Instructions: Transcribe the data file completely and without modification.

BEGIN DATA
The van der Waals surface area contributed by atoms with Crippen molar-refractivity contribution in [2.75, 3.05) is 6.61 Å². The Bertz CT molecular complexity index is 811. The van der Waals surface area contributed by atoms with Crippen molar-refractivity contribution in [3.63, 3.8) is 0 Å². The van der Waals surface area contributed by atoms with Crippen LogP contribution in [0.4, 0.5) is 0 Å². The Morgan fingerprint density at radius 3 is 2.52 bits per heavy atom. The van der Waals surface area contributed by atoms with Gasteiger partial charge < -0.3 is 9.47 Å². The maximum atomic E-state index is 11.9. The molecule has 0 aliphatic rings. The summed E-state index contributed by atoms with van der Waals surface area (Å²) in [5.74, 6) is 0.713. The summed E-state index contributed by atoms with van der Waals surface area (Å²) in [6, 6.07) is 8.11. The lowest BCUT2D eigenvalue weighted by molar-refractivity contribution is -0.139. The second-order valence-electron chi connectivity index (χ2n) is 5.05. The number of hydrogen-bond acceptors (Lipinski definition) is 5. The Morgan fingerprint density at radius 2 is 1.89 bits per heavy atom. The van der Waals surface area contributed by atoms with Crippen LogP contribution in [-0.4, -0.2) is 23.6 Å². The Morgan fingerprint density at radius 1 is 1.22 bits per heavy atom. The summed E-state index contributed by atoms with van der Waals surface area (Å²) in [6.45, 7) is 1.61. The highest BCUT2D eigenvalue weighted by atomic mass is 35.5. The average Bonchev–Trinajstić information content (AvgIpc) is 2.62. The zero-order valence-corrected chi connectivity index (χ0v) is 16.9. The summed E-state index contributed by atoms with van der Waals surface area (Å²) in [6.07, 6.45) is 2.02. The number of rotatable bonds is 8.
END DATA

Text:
The van der Waals surface area contributed by atoms with Crippen molar-refractivity contribution in [2.75, 3.05) is 6.61 Å². The Bertz CT molecular complexity index is 811. The van der Waals surface area contributed by atoms with Crippen molar-refractivity contribution in [3.63, 3.8) is 0 Å². The van der Waals surface area contributed by atoms with Crippen LogP contribution in [0.4, 0.5) is 0 Å². The Morgan fingerprint density at radius 3 is 2.52 bits per heavy atom. The van der Waals surface area contributed by atoms with Gasteiger partial charge < -0.3 is 9.47 Å². The maximum atomic E-state index is 11.9. The molecule has 0 aliphatic rings. The summed E-state index contributed by atoms with van der Waals surface area (Å²) in [5.74, 6) is 0.713. The summed E-state index contributed by atoms with van der Waals surface area (Å²) in [6, 6.07) is 8.11. The lowest BCUT2D eigenvalue weighted by molar-refractivity contribution is -0.139. The second-order valence-electron chi connectivity index (χ2n) is 5.05. The number of hydrogen-bond acceptors (Lipinski definition) is 5. The Morgan fingerprint density at radius 2 is 1.89 bits per heavy atom. The van der Waals surface area contributed by atoms with Crippen LogP contribution in [-0.4, -0.2) is 23.6 Å². The Morgan fingerprint density at radius 1 is 1.22 bits per heavy atom. The summed E-state index contributed by atoms with van der Waals surface area (Å²) in [6.45, 7) is 1.61. The highest BCUT2D eigenvalue weighted by atomic mass is 35.5. The average Bonchev–Trinajstić information content (AvgIpc) is 2.62. The zero-order valence-corrected chi connectivity index (χ0v) is 16.9. The summed E-state index contributed by atoms with van der Waals surface area (Å²) in [6.07, 6.45) is 2.02. The number of rotatable bonds is 8.